Jerusalem is a city of endless beauty and fascination for residents, visitors, and historians. It is also a political tinderbox with conflicting ethnic, religious, and societal claims to its many glories. Archaeology has been a focal point of Jerusalem study as layer after layer of its history is revealed, adding fact, nuance, detail, and drama to its story. Those who study Jerusalem and its unique history, which ranges from pre-Biblical times until the present day, are at the heart of a tempest of claims, counterclaims, and contentious political theater that seems never to wane.
Under Jerusalem by Andrew Lawler is an intriguing resource for those interested in learning what lies beneath the modern city and how those findings affect today’s political and social landscape. Its stories lie in layers, many of which have been undisturbed for centuries. Lawler presents a cast of characters and a progression of events that build one on another, much like the archaeological layers themselves, and the discoveries he shows us beguile and amaze. Each archaeologist who arrived, tools in hand and team at the ready, hoped to tease out Jerusalem’s underground secrets. Each was a product of his or her time. Some had an agenda. Each operated against a particular social and political landscape. Each unearthed discovery was evaluated in light of the ethos of its time but each gains deeper context as time goes on.
Some of the personae who came to explore and left their stories behind them are: Frenchman Louis-Felicien Joseph Caignart de Saulcy, confidant of Napoleon; British cartographer Charles Wilson and his successor, military officer Charles Warren; German Protestant Conrad Schick; noted archaeologist Kathleen Kenyon who was “considered the most influential woman archaeologist of the twentieth century — and by some, the century’s greatest field excavator”; Israeli archaeologists Benjamin Mazar and his granddaughter, a prominent archaeologist in her own right, Eilat Mazar; Israeli archaeologists Yigael Yadin and Yigal Shiloh; and many others. Some of the issues faced by many of them as they searched Jerusalem’s layers included Israeli and Palestinian claims to significant religious sites and the frequent attempts of some groups of rabbis to block excavations for fear of disturbing ancient Jewish bones.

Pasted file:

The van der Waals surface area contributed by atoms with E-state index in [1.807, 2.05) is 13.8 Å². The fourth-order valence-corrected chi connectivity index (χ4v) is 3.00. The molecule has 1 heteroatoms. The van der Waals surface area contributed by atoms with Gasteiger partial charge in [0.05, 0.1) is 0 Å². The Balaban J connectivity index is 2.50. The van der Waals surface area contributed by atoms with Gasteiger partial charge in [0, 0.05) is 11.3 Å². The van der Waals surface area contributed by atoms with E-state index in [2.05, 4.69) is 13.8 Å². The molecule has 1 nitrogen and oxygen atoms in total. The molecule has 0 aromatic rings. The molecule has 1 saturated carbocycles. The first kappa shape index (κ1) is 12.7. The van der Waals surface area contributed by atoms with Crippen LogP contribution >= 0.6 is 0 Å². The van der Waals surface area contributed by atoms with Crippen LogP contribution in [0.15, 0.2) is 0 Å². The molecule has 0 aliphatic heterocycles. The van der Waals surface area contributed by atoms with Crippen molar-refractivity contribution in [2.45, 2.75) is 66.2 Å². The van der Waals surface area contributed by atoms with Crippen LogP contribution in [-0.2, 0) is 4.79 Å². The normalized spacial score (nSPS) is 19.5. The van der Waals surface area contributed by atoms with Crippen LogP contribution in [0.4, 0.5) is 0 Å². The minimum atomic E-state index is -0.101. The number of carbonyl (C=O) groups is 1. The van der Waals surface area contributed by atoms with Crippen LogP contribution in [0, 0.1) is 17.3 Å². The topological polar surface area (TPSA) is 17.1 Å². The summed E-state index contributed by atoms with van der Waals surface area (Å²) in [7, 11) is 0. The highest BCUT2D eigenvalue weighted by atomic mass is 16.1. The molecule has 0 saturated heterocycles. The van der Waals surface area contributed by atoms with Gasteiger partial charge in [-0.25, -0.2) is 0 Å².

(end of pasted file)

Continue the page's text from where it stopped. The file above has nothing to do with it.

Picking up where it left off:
As Lawler’s account progresses, today’s territorial conflicts play an increasingly disturbing role in the explorations of the past. Who has the right to excavate where? Will discoveries support one political side and discredit another? What roles do the three major religions in the area play and how can archaeological finds square with religious doctrines? Can the lessons of the far-off past provide a guide to co-existence in modern times?
Lawler’s prose and the spotlight he shines on the history of each era make his account read like an exciting adventure story, some parts resembling unfolding mysteries, keeping the reader alert and eagerly turning pages to find out how each incident resolves itself. As long-buried secrets emerge into daylight, events and headlines of our time acquire new meaning, providing a useful sense of perspective. Archaeology feels like a vital, relevant, far-reaching endeavor shedding light on today’s headlines and tomorrow’s world.
Extensive front-and-back matter adds context. Included are numerous maps, a long list of suggested further reading, detailed notes, an introduction, an author’s note, and an epilogue that sums up Lawler’s findings. Those interested in Jerusalem both above and below ground will find Under Jerusalem both fascinating and useful.
Michal Hoschander Malen is the editor of Jewish Book Council’s young adult and children’s book reviews. A former librarian, she has lectured on topics relating to literacy, run book clubs, and loves to read aloud to her grandchildren.